97mins Phyllida Lloyd 2020
A young mother escapes her abusive husband and fights back against a broken housing system. She sets out to build her own home and in the process rebuilds her life and re-discovers herself.
100mins Joe Lawlor Christine Molloy 2019
In this intimate exploration of identity, trauma and power, a young woman seeks out her birth mother, inadvertently triggering a string of events which change both their lives.
The Royal Ballet’s sumptuous production of Swan Lake returns to the Royal Opera House stage after its 2020 revival was interrupted by the pandemic’s closure of theatres. The reimagining of Marius Petipa and Lev Ivanov’s towering masterpiece by Liam Scarlett is testament to the late choreographer’s abiding love of classicism and innate musicality which shine through the production.
With its sublime score by Tchaikovsky and glittering designs by John Macfarlane, an irresistible mix of spectacle, mystery and passion infuses this audience favourite, one of the best-loved works in the 19th-century classical ballet canon.
Monday 23rd May £5/£4
120 Alan Taylor 2021
Witness the making of Tony Soprano. The story that reveals the humanity behind Tony’s struggles and the influence his family – especially his uncle, Dickie Moltisanti – had over him becoming the most iconic mob boss of all time.
Without Camille Pissarro, there is no Impressionist movement. He is rightfully known as the father of Impressionism. It was a dramatic path that Pissarro followed, and throughout it all he wrote extensively to his family. It is through these intimate and revealing letters that this gripping film reveals Pissarro’s life and work. Born in the West Indies, Pissarro found his passion in paint as a young man in Paris, and by the age of 43 had corralled a group of enthusiastic artists into a new collective. Their first show was scorned by the critics, but the group had acquired a new name: the Impressionists. For the next 40 years, Pissarro was the driving force behind what has today become the world’s favourite artistic movement. The Ashmolean Museum has a long tradition of excellence. As the UK’s first-ever public museum (it opened its doors in May 1683) it houses a wonderfully rich collection, including the remarkable Pissarro archive. With exclusive access to the most extensive archive of any Impressionist painter, and to the first major Pissarro retrospective in four decades, this film explores and highlights the enthralling and hugely important biography and output of an incredible artist.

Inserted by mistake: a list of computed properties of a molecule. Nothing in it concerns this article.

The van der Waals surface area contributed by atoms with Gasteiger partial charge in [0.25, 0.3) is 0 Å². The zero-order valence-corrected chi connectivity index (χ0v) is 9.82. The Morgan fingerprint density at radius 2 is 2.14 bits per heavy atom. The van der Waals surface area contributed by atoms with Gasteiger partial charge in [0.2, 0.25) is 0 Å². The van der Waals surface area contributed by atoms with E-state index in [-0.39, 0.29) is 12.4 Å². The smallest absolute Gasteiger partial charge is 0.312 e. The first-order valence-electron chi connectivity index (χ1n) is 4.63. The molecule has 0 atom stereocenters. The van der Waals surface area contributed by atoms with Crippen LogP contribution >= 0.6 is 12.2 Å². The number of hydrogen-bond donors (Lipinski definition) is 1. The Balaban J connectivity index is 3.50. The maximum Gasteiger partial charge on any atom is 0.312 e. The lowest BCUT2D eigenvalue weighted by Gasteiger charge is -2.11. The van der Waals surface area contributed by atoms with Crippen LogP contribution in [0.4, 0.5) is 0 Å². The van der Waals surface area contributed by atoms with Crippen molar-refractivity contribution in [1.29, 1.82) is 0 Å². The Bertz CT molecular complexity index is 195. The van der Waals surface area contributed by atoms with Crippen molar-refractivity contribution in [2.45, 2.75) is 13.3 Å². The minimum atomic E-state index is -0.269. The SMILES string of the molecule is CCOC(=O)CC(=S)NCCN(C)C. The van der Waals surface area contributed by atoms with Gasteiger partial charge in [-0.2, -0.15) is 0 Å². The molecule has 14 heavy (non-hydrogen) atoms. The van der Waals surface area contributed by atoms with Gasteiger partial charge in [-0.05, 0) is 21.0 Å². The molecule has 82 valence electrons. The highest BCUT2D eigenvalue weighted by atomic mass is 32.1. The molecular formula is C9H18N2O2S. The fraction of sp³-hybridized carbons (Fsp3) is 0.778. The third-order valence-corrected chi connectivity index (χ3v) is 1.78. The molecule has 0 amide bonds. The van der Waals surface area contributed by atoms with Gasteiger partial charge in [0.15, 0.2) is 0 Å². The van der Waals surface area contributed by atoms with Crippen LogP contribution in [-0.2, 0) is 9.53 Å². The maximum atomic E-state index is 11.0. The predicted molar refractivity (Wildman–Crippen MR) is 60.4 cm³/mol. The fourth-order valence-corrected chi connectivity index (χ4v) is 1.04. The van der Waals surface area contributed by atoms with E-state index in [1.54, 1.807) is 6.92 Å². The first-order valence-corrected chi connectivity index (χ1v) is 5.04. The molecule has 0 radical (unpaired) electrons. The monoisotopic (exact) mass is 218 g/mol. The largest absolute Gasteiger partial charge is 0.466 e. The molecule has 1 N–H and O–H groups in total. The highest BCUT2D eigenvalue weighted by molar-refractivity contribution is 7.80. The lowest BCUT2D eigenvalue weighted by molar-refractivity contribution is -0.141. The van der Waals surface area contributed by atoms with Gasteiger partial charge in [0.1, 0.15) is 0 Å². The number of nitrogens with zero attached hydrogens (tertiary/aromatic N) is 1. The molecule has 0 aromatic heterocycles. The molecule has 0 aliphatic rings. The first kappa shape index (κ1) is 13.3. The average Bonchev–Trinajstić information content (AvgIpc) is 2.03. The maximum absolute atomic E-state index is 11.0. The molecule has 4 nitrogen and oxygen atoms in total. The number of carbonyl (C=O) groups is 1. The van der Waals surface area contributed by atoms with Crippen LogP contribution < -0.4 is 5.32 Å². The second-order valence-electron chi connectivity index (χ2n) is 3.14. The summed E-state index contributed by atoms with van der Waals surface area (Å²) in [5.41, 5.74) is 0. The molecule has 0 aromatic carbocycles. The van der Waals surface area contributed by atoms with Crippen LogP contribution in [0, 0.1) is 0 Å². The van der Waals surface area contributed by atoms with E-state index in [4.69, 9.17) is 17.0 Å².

Ralph Fiennes (Antony & Cleopatra) leads the cast in David Hare’s (Skylight) blazing account of the most powerful man in New York, a master manipulator whose legacy changed the city forever.
For forty uninterrupted years, Robert Moses exploited those in office through a mix of charm and intimidation. Motivated at first by a determination to improve the lives of New York City’s workers, he created parks, bridges and 627 miles of expressway to connect the people to the great outdoors.
Faced with resistance by protest groups campaigning for a very different idea of what the city should become, will the weakness of democracy be exposed in the face of his charismatic conviction?
Broadcast live from the Bridge Theatre in London, Nicholas Hytner directs this exhilarating new play.